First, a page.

Every decision about you and your opportunities is made in a room you’re not in.
Yes, I know. If you’re a regular reader, you’ve heard me say this many many times. Why? Because it’s true and I see people forget this simple point ALL the time. I’ll follow this up with the following.
“If this is true, it is, then the first question you should ask is, am I part of the consideration set?”
For individuals, we then have a more extended conversation about how to lay the groundwork to make sure the room knows they’ve put their virtual hand-up and how to make sure someone in that room knows how their brilliant brain could be useful solving the problem at hand.
I believe that people need to take agency in the conversation about them. But, I also believe the room could think about how they’re approaching the distribution of opportunities. As a leader, your responsibility is to make sure you’re selecting the right person or team. I’ve been in the “room” many, many times. I’ve made decisions and watched others make decisions. I think we’re missing out.
We’re missing out because of pervasive assumptions. Assumptions from both the leadership and individual perspective. These assumptions might not be accurate for you, but I challenge you to consider them. As a leader, your most important role is to identify the best person to solve future needs.
Myth #1 — The right person will raise their hand if they want an opportunity. It’s their responsibility to make themselves known.
Myth #2 — Because you offer someone an opportunity, it means they will say yes.
Myth #3 — People will ask for opportunities if they’re qualified to do them.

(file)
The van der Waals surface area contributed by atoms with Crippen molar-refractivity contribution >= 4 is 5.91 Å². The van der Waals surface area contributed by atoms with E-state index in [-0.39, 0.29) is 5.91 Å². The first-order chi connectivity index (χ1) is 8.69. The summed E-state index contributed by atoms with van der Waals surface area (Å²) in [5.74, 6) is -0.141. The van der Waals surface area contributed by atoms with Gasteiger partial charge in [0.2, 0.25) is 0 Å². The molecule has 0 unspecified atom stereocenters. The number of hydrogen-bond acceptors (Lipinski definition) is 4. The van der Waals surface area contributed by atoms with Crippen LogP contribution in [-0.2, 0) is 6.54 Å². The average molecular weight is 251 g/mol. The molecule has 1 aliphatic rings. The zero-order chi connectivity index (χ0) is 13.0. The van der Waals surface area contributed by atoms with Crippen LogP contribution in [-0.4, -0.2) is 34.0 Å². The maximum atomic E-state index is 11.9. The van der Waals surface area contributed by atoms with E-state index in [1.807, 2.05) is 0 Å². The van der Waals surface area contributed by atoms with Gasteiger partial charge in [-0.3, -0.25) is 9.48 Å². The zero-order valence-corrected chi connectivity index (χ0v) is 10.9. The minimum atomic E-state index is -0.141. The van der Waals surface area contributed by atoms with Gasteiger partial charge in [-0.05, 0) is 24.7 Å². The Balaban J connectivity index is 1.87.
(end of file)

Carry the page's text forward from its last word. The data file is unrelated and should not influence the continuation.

Myth #4 — People readily volunteer for opportunities when the certainty of success is unclear.
Myth #5 — Telling someone they didn’t get an opportunity is harder than not offering up their name for consideration in the first place.
Myth #6 — Your ability to make a case for someone is enough.
Myth #7 — You are always in the room when people are talking about your team.
Myth #8 — You can remember who wants what future all the time.
Myth #9 — It doesn’t matter if the details about an opportunity are ambiguous; the right person will raise their hand.
Myth #10 — If your team member gets the opportunity, the adventure is over.
I’m curious, did any of these resonate with you? Did any of them give you pause on decisions you’ve made in your past? I know they did for me.
The one thing I repeatedly hear from people is the desire for transparency in decision making. “Why did person X get the opportunity?” “What is it I need to do, so you choose me next time?”
I know these questions don’t have simple answers. But maybe a conversation with your team about the beliefs that rang true to you might open up the conversation. Better yet, it might open up a discussion about the myths that are true for them too.